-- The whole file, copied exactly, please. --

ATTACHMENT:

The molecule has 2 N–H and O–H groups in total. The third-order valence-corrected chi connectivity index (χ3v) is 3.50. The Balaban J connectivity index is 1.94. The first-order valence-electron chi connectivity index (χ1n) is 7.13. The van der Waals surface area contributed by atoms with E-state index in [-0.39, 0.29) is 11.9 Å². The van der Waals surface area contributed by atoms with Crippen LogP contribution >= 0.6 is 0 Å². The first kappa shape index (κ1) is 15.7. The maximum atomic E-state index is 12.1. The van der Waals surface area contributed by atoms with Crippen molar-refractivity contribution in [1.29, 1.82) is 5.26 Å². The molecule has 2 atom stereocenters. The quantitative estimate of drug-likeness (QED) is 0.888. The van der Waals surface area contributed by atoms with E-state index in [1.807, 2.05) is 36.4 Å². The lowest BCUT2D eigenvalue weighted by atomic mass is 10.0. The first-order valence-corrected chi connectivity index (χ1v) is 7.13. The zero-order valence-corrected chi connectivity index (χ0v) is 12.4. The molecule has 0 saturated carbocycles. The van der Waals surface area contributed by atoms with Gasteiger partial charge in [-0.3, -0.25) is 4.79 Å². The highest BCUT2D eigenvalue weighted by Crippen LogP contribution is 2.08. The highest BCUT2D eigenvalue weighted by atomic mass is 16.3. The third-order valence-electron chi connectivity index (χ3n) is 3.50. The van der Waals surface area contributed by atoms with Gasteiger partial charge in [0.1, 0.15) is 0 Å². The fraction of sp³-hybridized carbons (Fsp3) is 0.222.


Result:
The molecule has 2 N–H and O–H groups in total. The third-order valence-corrected chi connectivity index (χ3v) is 3.50. The Balaban J connectivity index is 1.94. The first-order valence-electron chi connectivity index (χ1n) is 7.13. The van der Waals surface area contributed by atoms with E-state index in [-0.39, 0.29) is 11.9 Å². The van der Waals surface area contributed by atoms with Crippen LogP contribution >= 0.6 is 0 Å². The first kappa shape index (κ1) is 15.7. The maximum atomic E-state index is 12.1. The van der Waals surface area contributed by atoms with Crippen molar-refractivity contribution in [1.29, 1.82) is 5.26 Å². The molecule has 2 atom stereocenters. The quantitative estimate of drug-likeness (QED) is 0.888. The van der Waals surface area contributed by atoms with E-state index in [1.807, 2.05) is 36.4 Å². The lowest BCUT2D eigenvalue weighted by atomic mass is 10.0. The first-order valence-corrected chi connectivity index (χ1v) is 7.13. The zero-order valence-corrected chi connectivity index (χ0v) is 12.4. The molecule has 0 saturated carbocycles. The van der Waals surface area contributed by atoms with Gasteiger partial charge in [-0.3, -0.25) is 4.79 Å². The highest BCUT2D eigenvalue weighted by Crippen LogP contribution is 2.08. The highest BCUT2D eigenvalue weighted by atomic mass is 16.3. The third-order valence-electron chi connectivity index (χ3n) is 3.50. The van der Waals surface area contributed by atoms with Gasteiger partial charge in [0.1, 0.15) is 0 Å². The fraction of sp³-hybridized carbons (Fsp3) is 0.222.